This strain of mouse arose from a spontaneous mutation in the C57BL/6 strain resulting in a coisogenic albino mutant. These mice have a mutant tyrosinase gene.
This strain of nude mouse was developed in the 1980s through many crosses and backcrosses and remains to be an inbred model. Balb/c mice do not have a thymus and therefore cannot produce T-cells and are considered immunodeficient. Balb/c mice are often used for their easy breeding and similar weights (low-variation) of males and females. They are also used for monoclonal antibody production.
This mouse model lacks functioning T and B cells but do have functioning NK cells which limits engraftment. These mice are sensitive to irradiation and have functioning macrophages, dendritic cells and complement activity. Some cancer cell lines show improved engraftment over nude models in Balb/SCID mice.
The homozygous SCID mutation results in impaired T cell and B cell lymphocyte development. The NOD characteristic results in impaired natural killer cell function. NOD/SCID mice also lack macrophage and dendritic cell activity as well as reduced complement activity. These mice have a non-obese diabetic and insulitis background and low cytokine production. NOD/SCID mice exhibit a 36-week median survival due to the development of thymic lymphomas, which limits their use to short-term experiments.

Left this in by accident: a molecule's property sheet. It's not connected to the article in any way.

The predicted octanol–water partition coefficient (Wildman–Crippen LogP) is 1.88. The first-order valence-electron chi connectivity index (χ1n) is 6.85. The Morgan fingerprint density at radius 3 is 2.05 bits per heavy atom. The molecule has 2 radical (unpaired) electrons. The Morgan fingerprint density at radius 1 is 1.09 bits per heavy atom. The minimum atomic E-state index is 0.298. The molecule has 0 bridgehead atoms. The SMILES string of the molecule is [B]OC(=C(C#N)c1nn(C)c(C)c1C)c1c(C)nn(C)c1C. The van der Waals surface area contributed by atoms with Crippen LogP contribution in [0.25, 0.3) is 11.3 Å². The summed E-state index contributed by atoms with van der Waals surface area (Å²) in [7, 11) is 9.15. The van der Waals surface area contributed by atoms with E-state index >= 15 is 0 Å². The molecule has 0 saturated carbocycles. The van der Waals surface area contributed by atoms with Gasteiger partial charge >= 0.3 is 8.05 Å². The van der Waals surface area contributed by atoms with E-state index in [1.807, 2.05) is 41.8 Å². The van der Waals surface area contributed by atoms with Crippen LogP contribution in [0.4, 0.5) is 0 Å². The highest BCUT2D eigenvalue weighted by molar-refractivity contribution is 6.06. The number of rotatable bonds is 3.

These mice originate from the National Institute of Health (NIH). Originally thought to be BALB/C congenic mice, once it was discovered that these mice were outbred they were determined to be of their own strain. These mice do not have a thymus, or T-cells, and are nude immunodeficient models.
This laboratory mouse strain was the 2nd mammalian species to ever have its genome published in entirety. They originate from the Bussey Institute for Research in Applied Biology in 1921. These mice are often selected for easy breeding and availability of congenic strains. These mice are particularly sensitive to odors, noise, pain, cold, alcohol and morphine addiction.
CB17 mice are of a congenic strain that carry the immunoglobulin heavy chain allele (Igh-1b) from a C57BL/Ka on a BALB/c background. They are an ideal control for the CB17/SCID immunodeficient mouse model
Also known as NOD scid gamma, these mice are deficient in NK, T and B cells as well as multiple cytokine pathways. They also have reduced dendritic cell function and defective macrophage activity and lack a complement system. They are one of the most immunodeficient models available and unlike NOD/SCID mice, NSG mice do not develop thymic lymphomas and can be used for long-term experiments.
These mice originate from the 1974 Gustave Roussy Institute (Villejuif, France) Swiss stock. They are T cell deficient, nude and albino.
All laboratory studies are performed by experienced personnel in a GLP-compliant and IACUC-regulated facility in Austin, Texas. Please contact us at email@example.com, or call 512-433-6177 to discuss xenograft study details.